Modern-day ‘Mogao Grottoes’ hidden in Beijing airport

Modern-day ‘Mogao Grottoes’ hidden in Beijing airport

BEIJING, April 1, 2021 /PRNewswire/ — A feature story by China.org.cn on scholars and experts’ work to save documents, images and memories related to groundbreaking murals painted at Beijing Capital International Airport:

Scholars and experts are working hard to save documents, images and memories related to groundbreaking murals painted in 1979 at Beijing Capital International Airport, in order to create an informative book and preserve their legacy, as well as celebrate Tsinghua University’s 110th anniversary.

A detail from the mural "Nezha Stirs Up the Sea" by Zhang Ding.
A detail from the mural “Nezha Stirs Up the Sea” by Zhang Ding.

“The airport’s murals are like the 20th-century continuation of those at the ancient Dunhuang Mogao Grottoes in Gansu province, continuing the legacy of Chinese murals,” said Zhou Aimin, associate professor at the Academy of Arts & Design at Tsinghua University (AADTHU).

Special history

Beijing Capital International Airport opened in 1958, and construction of its first international terminal building began in 1974. Four years later, the Ministry of Culture and the Civil Aviation Administration of China invited teachers and students from the Central Institute of Arts and Crafts (now the AADTHU) to create art deco murals for the new building.

Zhang Ding, then-president of the Central Institute of Arts and Crafts, headed the creative team behind what was the first large-scale national-level mural project since the founding of the People’s Republic of China (PRC). The faculty and students worked with 52 artists from 17 provinces and municipalities across China to create more than 50 artworks, including murals and oil paintings. Completed in 1979, these artworks were placed at various sites around the terminal, from waiting rooms to restaurants.

At the 4th Congress of the China Federation of Literary and Art Circles (CFLAC) in 1979, fellow artists praised the airport murals for blazing a new path for the artform in China. “The creators emancipated their minds, bravely innovated, and integrated China’s traditional mural crafts and modern techniques,” said Zhou Yang, then-president of CFLAC.

Tang Wei, now a professor of AADTHU, took part in the project as a college student in 1979. “At first I felt a little bit clueless, but when I started working, I was very excited and energized in that special atmosphere, inspired by such renowned artists and fellow participants, who were also excited to look at the blank concrete terminal walls with their own visions.”

Tang was tasked with helping artist Yuan Yunfu finish the mural “Mountains and Rivers of Sichuan.” When she looked back on the murals, she called them “creations with long artistic accumulation,” while she described the artists as “constantly striving for perfection.”

For example, Zhang Ding was both directing the team to create their works, while himself creating a mural titled “Nezha Stirs Up the Sea.” Tang recalled: “He insisted on using traditional Chinese techniques to create the contemporary murals, repeatedly testing various paints and pigments to find the best solutions.”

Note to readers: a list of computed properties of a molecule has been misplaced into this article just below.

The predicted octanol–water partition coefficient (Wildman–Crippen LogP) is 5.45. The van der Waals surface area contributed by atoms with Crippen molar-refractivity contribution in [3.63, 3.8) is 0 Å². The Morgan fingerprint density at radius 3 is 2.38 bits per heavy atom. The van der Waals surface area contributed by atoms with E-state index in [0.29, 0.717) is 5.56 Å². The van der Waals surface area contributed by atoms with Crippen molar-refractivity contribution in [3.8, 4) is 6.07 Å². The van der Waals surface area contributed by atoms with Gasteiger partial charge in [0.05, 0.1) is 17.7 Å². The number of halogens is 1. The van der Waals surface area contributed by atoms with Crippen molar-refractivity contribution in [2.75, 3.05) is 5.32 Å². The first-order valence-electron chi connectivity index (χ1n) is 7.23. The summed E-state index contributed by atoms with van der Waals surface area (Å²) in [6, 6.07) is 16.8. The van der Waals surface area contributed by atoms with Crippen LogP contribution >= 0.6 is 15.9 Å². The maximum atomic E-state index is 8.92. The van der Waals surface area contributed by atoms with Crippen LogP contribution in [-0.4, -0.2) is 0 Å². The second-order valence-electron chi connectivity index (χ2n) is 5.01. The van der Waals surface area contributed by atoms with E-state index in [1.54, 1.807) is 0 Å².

Cultural impact

A detail from the mural "Song of the Forest" by Zhu Danian.
A detail from the mural “Song of the Forest” by Zhu Danian.

Du Dakai, another prominent professor at AADTHU, also participated in the airport project, assisting artist Zhu Danian. “When the murals were all finished, I could feel the shockwaves,” he said, noting that many people made the trip out to view the artworks, despite the airport’s remote location. A detail from the mural “Song of the Forest,” created by Zhu, was later featured on the cover of an art textbook for China’s high school. 

Du remembered a visit to the airport by Kuwabara Sumio, a renowned Japanese art critic and scholar: “He said, ‘This is the spring of China; a new era has come.'”

The artworks at Beijing Capital International Airport have influenced generations of Chinese artists, as well as serving as an aesthetic education for domestic and foreign travelers, acting as symbols of Chinese culture, and representing China’s reform and opening-up.

Artist Yuan Yunsheng painted female nudes in a mural portraying the Dai ethnic minority’s Water-Sprinkling Festival — a remarkable feat at a time when Chinese society was relatively conservative.

Henry Fok Ying-tung, the late Hong Kong-based tycoon, once recalled: “At that time, when investing in the mainland, we always feared policy changes. Every time I went to Beijing, I had to see if the mural was still there. If it was, my heart would be more secure.”

Preserving memories

As many of the artists and participants of the project have grown old or passed away, historians, scholars and experts were determined to ensure the artworks will live on forever.

Back in 2019, the AADTHU held an exhibition marking the project’s 40th anniversary. Nearly 30 former participants of the project were interviewed to record their memories, and documents, manuscripts and photos related to the project were also collected.

In addition, since April 2019, the AADTHU has been compiling a book on the Beijing airport murals based on two years of research. This year, the book will be published as part of celebrations to mark the 110th anniversary of Tsinghua University.

“An international airport is the gateway to a country. Machines or equipment may become obsolete over time, but the value of art will never go out of fashion. If an artwork was created based on ancient traditions but has new innovations, it is a valuable creation,” said the late Ikuo Hirayama, one of the most celebrated contemporary Japanese artists, when commenting on Beijing’s airport murals.

Modern-day ‘Mogao Grottoes’ hidden in Beijing airport
http://www.china.org.cn/arts/2021-04/01/content_77367015.htm

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